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Flat head

(8 Posts)
gemsie23 Thu 30-Apr-15 18:26:43

Has anyone had experience of their lo having a flat head from how they sleep? My dd likes to look to the right most of the time although she can look left and we are trying to get her to more but she always favours right and turns that way to sleep etc? Is the flatness anything to worry about or will it change as she gets older and her head grows? I have spoken to the doctor and he said not to worry but I wanted other people's opinions as to whether I should push for them to do anything about it or not?

elbowsdontsing2 Thu 30-Apr-15 18:40:45

im sorry but i dont understand why your dd as got a flat head from which way she sleeps. my dc was very premature 28 wks and his head was very thin and long ( i didnt notice this the doctors did) but they said this was through coming down the birth canel so small and it would round it self out which it did. i hope that helps.

NickyEds Thu 30-Apr-15 21:03:54

My ds has quite a flat head and the consultant said that it was a mixture of how he slept, luck and the fact that he has a big head (his head size was why we were seeing her). He's absolutely fine. I went through a phase of fretting about it a lot but there's very little you can do other than keep them off their backs as much as possible when they're awake. My hv said that we'll see more flat heads since the "back to sleep" campaign. It's anecdotally more common in good sleepers-ds slept through from 3-6 months, absolutely flat on his back and that's when the "damage" was done. He's 17 months now and hos head has started to round out a little but it's still quite noticable to me. I think that the helmets are a waste of time and money. In all likelyhood your dd's head will "round out" or her hair will grow to cover it! My friends little girl has quite a flat head and you can only tell when her hair's wet.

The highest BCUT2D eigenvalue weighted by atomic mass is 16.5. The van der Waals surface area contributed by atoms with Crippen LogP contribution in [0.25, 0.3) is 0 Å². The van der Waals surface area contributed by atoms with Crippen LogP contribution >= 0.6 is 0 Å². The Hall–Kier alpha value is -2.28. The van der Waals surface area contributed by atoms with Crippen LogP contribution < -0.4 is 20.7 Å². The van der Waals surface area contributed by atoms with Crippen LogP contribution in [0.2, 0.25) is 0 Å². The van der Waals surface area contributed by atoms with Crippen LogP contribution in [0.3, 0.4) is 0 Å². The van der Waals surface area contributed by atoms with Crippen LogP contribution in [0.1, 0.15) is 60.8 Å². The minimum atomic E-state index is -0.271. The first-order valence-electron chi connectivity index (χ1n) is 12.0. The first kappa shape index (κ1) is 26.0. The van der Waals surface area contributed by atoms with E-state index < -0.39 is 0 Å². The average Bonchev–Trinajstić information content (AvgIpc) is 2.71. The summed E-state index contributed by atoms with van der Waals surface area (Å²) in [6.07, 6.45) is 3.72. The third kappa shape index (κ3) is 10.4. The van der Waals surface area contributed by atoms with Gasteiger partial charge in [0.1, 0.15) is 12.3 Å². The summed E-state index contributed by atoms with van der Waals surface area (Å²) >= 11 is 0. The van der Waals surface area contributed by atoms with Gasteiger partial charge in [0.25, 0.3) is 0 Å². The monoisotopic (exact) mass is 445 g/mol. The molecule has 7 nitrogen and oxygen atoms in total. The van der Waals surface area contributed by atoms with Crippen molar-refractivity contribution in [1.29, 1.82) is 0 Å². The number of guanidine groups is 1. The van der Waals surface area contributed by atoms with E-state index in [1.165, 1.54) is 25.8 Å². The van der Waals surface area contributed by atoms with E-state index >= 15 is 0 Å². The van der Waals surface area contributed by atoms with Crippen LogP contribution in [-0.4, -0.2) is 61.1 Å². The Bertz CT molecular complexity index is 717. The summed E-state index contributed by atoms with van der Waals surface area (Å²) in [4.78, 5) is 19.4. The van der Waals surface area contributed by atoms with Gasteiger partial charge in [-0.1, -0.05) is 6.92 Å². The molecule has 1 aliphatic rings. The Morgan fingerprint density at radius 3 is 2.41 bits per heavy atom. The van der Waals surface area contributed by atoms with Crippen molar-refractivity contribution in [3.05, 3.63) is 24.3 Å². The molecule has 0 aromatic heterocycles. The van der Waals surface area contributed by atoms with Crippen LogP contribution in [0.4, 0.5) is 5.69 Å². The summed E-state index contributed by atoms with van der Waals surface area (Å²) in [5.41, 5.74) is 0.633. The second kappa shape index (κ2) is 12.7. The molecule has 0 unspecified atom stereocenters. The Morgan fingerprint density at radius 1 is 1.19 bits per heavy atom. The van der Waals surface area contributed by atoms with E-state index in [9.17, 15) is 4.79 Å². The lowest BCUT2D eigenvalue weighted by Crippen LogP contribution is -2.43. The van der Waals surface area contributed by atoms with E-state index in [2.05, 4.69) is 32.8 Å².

Turquoiseblue Thu 30-Apr-15 21:09:10

If your dc has a flat head and prefers to turn to one side more than the other sometimes the neck muscles can become a little tight. It s a good idea to try to get them to look to the other side and to sleep on the other side - but still follow the back to sleep guidelines.
As they do more tummy time and grow and become better at holding teir head up themselves and generally stronger, and sleep a little less, the head then has a chance to round out.
Studies have shown same resolution with helmets as with repositioning advice at age two follow up.
You can also ask for a referral to Physio if it s not improving or getting worse.

backtowork2015 Thu 30-Apr-15 22:07:26